That's 1-833-843-2673. We receive a lot of calls from listeners who ask about the assurance of salvation on this program, and we actually have a free resource on that topic that we'd like to make available to you today. Yeah, it's over at corechristianity.com, and it's called Nine Ways to Know You Are Really a Christian, and as Bill said, it is completely free.

It is one of the most frequent questions we receive on the broadcast. How can I know that I'm saved, that I belong to Jesus, especially for those of us who have sensitive consciences, struggling with sin, sometimes feeling cold and apathetic towards the things of God? What do we doubt? Was I really converted? Do I really have Christ living in my heart? Well, we want to help you understand what the Scriptures say about this, and we want you to have assurance through Christ and through the gospel.

So get ahold of this resource. It's again called Nine Ways to Know You Are Really a Christian, and it's yours for free over at corechristianity.com. This is really a pivotal doctrine in understanding it is so necessary to living a healthy Christian life with confidence and with joy. So we'd encourage you to get this resource for you or maybe someone you know who is struggling with this whole idea of assurance of salvation. Go to corechristianity.com forward slash offers and download Nine Ways to Know You Are Really a Christian. Again, corechristianity.com forward slash offers. Well, we do receive voicemails here at Core Christianity. You can call us anytime, 24 hours a day. Leave your question for Adriel.

And here's one that came in last week. Hey, Pastor Adriel. I have a few questions pertaining to quote-unquote Christian dating. The first question is, what is your opinion on Christians being on dating apps? In my opinion, they're made for fulfilling fleshly desires. Curious to hear your thoughts on that. My second question would be, what is appropriate boundaries during the dating process?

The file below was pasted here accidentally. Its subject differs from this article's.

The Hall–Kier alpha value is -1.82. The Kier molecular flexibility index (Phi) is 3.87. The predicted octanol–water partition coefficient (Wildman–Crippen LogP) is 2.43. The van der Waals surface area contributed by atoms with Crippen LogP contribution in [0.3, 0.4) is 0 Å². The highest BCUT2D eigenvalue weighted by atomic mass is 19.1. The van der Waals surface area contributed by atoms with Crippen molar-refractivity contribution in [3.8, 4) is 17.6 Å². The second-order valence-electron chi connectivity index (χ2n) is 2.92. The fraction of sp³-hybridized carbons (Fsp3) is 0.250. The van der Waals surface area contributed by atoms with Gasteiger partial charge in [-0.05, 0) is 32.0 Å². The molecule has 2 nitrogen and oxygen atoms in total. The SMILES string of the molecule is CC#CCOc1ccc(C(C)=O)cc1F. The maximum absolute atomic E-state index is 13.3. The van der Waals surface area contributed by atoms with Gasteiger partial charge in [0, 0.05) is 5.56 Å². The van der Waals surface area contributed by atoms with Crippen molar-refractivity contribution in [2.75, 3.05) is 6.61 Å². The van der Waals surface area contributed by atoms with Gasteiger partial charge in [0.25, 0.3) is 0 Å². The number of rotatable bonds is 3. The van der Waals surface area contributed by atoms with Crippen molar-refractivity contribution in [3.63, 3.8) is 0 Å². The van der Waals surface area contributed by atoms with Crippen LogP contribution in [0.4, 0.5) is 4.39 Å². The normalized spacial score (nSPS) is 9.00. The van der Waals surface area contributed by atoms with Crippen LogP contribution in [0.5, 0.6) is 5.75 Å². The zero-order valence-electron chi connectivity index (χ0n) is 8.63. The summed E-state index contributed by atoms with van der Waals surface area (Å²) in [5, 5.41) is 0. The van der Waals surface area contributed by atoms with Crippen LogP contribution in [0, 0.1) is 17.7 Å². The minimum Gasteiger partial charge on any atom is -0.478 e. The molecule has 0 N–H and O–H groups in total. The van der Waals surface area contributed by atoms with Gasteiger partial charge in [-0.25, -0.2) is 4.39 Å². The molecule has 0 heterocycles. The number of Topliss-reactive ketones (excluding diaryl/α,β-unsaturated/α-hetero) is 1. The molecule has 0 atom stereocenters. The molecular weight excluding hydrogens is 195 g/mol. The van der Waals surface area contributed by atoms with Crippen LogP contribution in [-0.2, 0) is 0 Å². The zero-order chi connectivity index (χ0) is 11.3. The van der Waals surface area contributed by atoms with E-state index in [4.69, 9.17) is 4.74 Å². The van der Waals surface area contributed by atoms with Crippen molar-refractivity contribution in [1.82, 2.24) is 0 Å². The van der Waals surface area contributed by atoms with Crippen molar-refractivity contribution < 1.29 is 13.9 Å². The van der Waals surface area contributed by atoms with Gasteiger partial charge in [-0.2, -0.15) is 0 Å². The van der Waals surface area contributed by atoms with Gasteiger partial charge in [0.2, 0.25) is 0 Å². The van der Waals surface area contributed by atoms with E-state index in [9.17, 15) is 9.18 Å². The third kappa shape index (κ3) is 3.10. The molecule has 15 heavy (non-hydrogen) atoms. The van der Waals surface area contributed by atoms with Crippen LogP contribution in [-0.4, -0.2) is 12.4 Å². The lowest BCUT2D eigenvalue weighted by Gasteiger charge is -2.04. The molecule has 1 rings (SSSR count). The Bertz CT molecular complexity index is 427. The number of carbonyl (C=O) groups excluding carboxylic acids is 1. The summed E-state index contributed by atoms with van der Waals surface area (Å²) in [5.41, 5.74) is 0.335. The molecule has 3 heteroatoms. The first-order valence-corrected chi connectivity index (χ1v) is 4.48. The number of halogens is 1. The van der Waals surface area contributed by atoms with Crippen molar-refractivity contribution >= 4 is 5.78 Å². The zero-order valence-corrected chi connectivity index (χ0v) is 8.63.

There's the sister in Christ in the scripture, and so, I mean, I wouldn't kiss my sister on the lips. So I guess I'm just kind of curious what you think is appropriate boundaries physically during the dating period. Thank you. Yeah. I mean, the dating apps thing is pretty new.

I mean, I'm a millennial. I'm still a younger pastor, but I think I got married to my wife before the whole dating app thing was a big thing. I'm kind of glad for that, frankly, because I do hear that a lot of times these apps are just like you said. I mean, it's about the fulfillment of the desires, gratifying the desires of the flesh. Now, of course, I've heard about Christians who met their spouse, their husband, or their wife on Christian dating websites and whatnot, so I'm sure there's the equivalent of something like that on a Christian dating app or something like that. So I don't want to just totally rule it out, but I think you just have to exercise wisdom, and that goes for both of your questions. You have to ask yourself, what's the purpose here? Is this just something I'm using to look for gratification, to gratify the desires of my flesh? Am I looking for a spouse or am I looking for someone to, you know, I mean, a lot of these apps are hookup apps, and I think that's the concern is just the accessibility in terms of fulfilling our sinful desires, and this is where I think we have to be very wise and cautious and not give any provision to the flesh, and this is exactly what Paul says in the New Testament. That goes also for appropriate boundaries in dating relationships.